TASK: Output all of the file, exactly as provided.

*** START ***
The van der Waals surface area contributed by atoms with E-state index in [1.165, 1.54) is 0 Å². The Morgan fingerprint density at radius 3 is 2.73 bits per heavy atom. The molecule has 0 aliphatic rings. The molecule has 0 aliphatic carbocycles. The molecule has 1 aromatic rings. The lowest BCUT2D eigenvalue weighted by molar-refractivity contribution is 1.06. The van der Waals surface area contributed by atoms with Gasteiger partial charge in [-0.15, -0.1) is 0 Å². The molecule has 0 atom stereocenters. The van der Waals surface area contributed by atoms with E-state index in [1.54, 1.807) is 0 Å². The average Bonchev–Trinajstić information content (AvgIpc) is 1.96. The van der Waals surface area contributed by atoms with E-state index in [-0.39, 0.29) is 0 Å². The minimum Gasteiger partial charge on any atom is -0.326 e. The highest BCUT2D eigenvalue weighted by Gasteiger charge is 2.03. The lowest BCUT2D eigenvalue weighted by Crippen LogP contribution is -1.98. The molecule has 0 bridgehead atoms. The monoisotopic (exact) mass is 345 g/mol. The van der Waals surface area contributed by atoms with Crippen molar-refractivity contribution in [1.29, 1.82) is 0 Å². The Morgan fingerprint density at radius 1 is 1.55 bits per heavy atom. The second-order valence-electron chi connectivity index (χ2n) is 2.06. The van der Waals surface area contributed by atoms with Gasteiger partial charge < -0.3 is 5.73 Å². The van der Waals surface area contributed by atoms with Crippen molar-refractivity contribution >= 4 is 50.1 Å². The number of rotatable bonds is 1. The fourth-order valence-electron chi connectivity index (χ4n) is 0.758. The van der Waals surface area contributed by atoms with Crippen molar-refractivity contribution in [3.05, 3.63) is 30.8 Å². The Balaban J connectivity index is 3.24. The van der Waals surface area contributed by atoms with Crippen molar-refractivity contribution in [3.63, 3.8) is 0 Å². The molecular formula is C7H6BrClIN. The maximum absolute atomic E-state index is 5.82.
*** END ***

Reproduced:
The van der Waals surface area contributed by atoms with E-state index in [1.165, 1.54) is 0 Å². The Morgan fingerprint density at radius 3 is 2.73 bits per heavy atom. The molecule has 0 aliphatic rings. The molecule has 0 aliphatic carbocycles. The molecule has 1 aromatic rings. The lowest BCUT2D eigenvalue weighted by molar-refractivity contribution is 1.06. The van der Waals surface area contributed by atoms with Gasteiger partial charge in [-0.15, -0.1) is 0 Å². The molecule has 0 atom stereocenters. The van der Waals surface area contributed by atoms with E-state index in [1.54, 1.807) is 0 Å². The average Bonchev–Trinajstić information content (AvgIpc) is 1.96. The van der Waals surface area contributed by atoms with E-state index in [-0.39, 0.29) is 0 Å². The minimum Gasteiger partial charge on any atom is -0.326 e. The highest BCUT2D eigenvalue weighted by Gasteiger charge is 2.03. The lowest BCUT2D eigenvalue weighted by Crippen LogP contribution is -1.98. The molecule has 0 bridgehead atoms. The monoisotopic (exact) mass is 345 g/mol. The van der Waals surface area contributed by atoms with Crippen molar-refractivity contribution in [1.29, 1.82) is 0 Å². The Morgan fingerprint density at radius 1 is 1.55 bits per heavy atom. The second-order valence-electron chi connectivity index (χ2n) is 2.06. The van der Waals surface area contributed by atoms with Gasteiger partial charge < -0.3 is 5.73 Å². The van der Waals surface area contributed by atoms with Crippen molar-refractivity contribution >= 4 is 50.1 Å². The number of rotatable bonds is 1. The fourth-order valence-electron chi connectivity index (χ4n) is 0.758. The van der Waals surface area contributed by atoms with Crippen molar-refractivity contribution in [3.05, 3.63) is 30.8 Å². The Balaban J connectivity index is 3.24. The van der Waals surface area contributed by atoms with Crippen molar-refractivity contribution in [3.63, 3.8) is 0 Å². The molecular formula is C7H6BrClIN. The maximum absolute atomic E-state index is 5.82.